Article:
Mrs. Ye, though at first reserved, upon more intimate acquaintance shows of vivacity of thought and speech which is most attractive, especially when she relates some amusing experience in society. There is no pause for the suitable words in which to express her ideas, for speech flows readily at such times and the usually quiet manner gives place to an animation which a stranger would little expect. Mrs. Ye is quick to perceive the differences and distinctions of rank in society and readily adapts herself to her surroundings. That imperturbable outward bearing which carried her so successfully through trying ordeals in being stared at and commented on upon her first entrance into the gay world of Washington, has since then stood her in good stead many times. She is naturally of a progressive nature and desirous of adopting American manners and customs as well as the dress of this country.

Mr. Ye has a cordial manner of greeting friends and, when amused, a laugh which is infectious and it's hardiness. His devotion to his wife is most pleasant to see, and it is undoubtedly due to his thoughtfulness that she escaped without injury to her eyes from the upset while driving in the Smithsonian grounds last week. When it became apparent to the occupants of the carriage that the accident was not to be averted, Mr. Ye leaned quickly forward and, snatching the glasses from his wife's eyes, threw them out of the window. Strangely enough, they were not broken, but after subsequently picking them up they were again thrown away in the excitement of the moment and so lost.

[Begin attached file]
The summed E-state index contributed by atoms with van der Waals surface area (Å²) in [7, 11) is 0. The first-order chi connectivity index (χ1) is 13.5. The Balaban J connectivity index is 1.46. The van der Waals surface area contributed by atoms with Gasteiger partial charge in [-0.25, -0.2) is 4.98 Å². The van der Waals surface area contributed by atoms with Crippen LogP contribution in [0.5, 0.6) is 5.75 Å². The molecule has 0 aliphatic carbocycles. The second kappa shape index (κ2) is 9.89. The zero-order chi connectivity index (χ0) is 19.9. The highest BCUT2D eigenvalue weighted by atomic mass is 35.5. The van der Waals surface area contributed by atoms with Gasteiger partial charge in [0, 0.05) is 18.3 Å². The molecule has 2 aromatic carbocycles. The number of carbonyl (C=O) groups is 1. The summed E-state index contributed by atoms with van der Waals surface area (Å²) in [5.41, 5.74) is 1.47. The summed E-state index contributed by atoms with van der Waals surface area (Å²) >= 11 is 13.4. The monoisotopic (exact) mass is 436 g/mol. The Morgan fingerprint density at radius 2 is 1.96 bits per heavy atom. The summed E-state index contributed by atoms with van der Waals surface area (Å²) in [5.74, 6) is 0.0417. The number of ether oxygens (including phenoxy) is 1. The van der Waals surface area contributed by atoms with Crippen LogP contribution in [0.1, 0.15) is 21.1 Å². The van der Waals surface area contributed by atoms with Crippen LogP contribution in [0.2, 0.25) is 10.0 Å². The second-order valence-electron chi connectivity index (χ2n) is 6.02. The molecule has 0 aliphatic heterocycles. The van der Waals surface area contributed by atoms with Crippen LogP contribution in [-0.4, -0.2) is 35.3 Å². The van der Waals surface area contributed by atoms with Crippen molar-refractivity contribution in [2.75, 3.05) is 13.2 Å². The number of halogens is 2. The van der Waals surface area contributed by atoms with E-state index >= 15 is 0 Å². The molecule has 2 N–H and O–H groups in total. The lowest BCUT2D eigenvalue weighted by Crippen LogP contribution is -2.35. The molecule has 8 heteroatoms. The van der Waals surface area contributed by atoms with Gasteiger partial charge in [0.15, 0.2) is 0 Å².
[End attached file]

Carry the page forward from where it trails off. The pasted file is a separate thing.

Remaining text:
Originally published in the New York Times, February 7, 1892